- Women’s World Cup is Scotland’s first senior global finals since France 1998
- Thousands of fans expected to make the journey
- FIFA.com spoke to one fan eagerly anticipating French return
“France ‘98 was my first World Cup. The funny thing is, I remember thinking it would be the first of many! Little did I know... ”
Stewart Mackinlay gives a rueful laugh at naive optimism of youth. Then 19, and now approaching 40, the Dunfermline supporter has remained a committed and faithful foot soldier in the Tartan Army. Last year, for example, he travelled 2500 miles to watch the senior men’s team in Haifa before dashing to Kyiv to watch the U-21s in action the following day. His reward for such devotion was, all too predictably, back-to-back defeats.
Such has been the nature of following a team that, since 1998, has failed to qualify for ten successive major championships. As Mackinlay acknowledged: “If there’s been a new way not to qualify, Scotland have found it!”
But now, 21 years on from his teenage French adventure, he is heading back to the World Cup – and back to France. This time he will be following Scotland’s women at their first global finals, and Mackinlay – who attended all of the team’s home qualifiers, and travelled to the UEFA Women's EURO 2017 – will be one of thousands cheering them on.
“There was a big travelling support in the Netherlands for the EURO, and I’d expect it to be even bigger this time,” he said. “The level of support has grown and grown in recent years, and the quality of the Scotland team – and women’s football as a whole – has come on leaps and bounds in that time too.”
In truth, if the Scots have been missed at recent major tournaments, it is because of what they bring off the field rather than on it. Journalists at France 1998 voted Scotland’s fans the tournament’s best, and those same supporters - recognised with a UEFA Fair Play award earlier in the decade - have continued to win friends in subsequent, ill-fated qualifying campaigns.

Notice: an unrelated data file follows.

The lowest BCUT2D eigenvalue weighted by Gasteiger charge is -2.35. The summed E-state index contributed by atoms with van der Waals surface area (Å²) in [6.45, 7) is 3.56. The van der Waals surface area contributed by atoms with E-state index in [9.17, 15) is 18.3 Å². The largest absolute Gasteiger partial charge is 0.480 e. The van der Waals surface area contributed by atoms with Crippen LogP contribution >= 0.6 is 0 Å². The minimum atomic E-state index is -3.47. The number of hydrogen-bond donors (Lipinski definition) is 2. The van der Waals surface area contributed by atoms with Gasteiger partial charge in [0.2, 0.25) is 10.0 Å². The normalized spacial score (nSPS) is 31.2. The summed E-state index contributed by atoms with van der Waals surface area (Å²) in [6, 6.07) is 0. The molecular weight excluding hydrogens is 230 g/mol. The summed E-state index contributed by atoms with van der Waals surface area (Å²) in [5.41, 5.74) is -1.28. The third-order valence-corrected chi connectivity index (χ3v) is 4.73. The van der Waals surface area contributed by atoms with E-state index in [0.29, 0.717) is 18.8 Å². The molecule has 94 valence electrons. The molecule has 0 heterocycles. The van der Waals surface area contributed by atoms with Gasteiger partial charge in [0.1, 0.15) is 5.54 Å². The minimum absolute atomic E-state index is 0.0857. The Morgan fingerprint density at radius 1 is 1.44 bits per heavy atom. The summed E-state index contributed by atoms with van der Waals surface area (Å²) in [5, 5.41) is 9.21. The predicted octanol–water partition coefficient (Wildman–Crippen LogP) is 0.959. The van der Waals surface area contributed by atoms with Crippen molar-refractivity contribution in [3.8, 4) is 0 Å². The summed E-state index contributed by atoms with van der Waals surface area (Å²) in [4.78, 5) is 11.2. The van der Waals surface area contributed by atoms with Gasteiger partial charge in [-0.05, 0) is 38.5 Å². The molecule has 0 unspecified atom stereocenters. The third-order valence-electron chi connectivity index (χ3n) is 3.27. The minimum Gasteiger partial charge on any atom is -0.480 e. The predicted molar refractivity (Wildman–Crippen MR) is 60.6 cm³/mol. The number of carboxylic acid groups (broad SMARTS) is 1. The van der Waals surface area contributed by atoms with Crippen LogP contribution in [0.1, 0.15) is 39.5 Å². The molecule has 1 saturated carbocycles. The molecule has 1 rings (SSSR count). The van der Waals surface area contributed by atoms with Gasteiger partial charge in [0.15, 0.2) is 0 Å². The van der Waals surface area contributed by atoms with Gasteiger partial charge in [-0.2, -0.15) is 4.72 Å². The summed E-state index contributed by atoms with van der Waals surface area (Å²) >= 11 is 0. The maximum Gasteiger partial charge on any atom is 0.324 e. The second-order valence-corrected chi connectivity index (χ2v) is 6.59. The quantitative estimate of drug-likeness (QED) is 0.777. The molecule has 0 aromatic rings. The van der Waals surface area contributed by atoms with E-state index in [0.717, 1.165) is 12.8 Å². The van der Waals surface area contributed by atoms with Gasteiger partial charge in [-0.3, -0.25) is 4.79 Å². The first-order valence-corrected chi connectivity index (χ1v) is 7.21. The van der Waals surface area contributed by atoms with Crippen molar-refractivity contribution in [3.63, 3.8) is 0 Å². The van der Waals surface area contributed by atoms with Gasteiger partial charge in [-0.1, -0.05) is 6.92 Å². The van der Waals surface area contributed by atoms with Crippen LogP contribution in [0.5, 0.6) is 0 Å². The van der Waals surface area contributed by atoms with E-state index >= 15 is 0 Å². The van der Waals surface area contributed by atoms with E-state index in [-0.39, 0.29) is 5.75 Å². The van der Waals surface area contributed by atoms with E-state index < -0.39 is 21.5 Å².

“We’ve built up a good reputation and we’re very proud of it,” said Mackinlay. “We drink a lot, but we tend to be very happy and friendly drunks! And we always seem to be well received.
“The charity work with the Tartan Army Sunshine Appeal has really helped too. There’s often coverage in local media about the donations to local charities in the countries we visit, so before we even arrive there is goodwill there.”
Nowhere, though, have Scotland fans enjoyed a warmer welcome than in France. The two nations enjoy a historic friendship that predates the 13th-century ‘Auld Alliance’, established to counter English invasions, and Mackinlay has experienced first-hand the enduring warmth.
“We have always had a great welcome in France," he said. "So often you’ll meet someone who’ll say they don’t speak English and then you mention ‘Ecosse’ or they see the Scotland badge, and suddenly it’s all smiles and they speak English after all! A friend of mine actually married a barmaid from Bordeaux after the 98 World Cup. She’d chucked him out of the pub, he went back to apologise the next day and before long they were engaged. There are loads of stories like that.”
Mackinlay has returned to France since ‘98, travelling to Paris with 25,000 others to watch Scotland claim a famous 1-0 win in 2007. Raymond Domenech, Les Bleus’ then coach, remarked afterwards: "It seems their country emptied and headed for France — and they all had tickets for the game!”
“In all the years I’ve followed Scotland, that’s the best win I’ve seen,” Mackinlay recalled. “In fact, a lot of my best memories of watching Scotland are tied up in France.”
None, of course, are more evocative than those generated during that sunny summer of 98. “I travelled to the tournament by bus from Dunfermline, and it was brilliant – just an incredible experience,” he remembered with a smile.
“Being involved in the opening game against Brazil was probably the highlight, and I remember being offered £1000 by a tout for my ticket. That was a lot of money back then, especially for a 19-year-old. But I didn’t even consider it. I remember we were in the ground hours before kick-off – it was an incredible atmosphere – and the celebrations when we scored are the best I've experienced. It was pandemonium.”
Of course, that World Cup adventure ended, like all Scotland’s others, in an early exit. And while Mackinlay and the rest of the Tartan Army will hope for a longer stay this summer, either way: every minute of their time in France will be enjoyed to the full.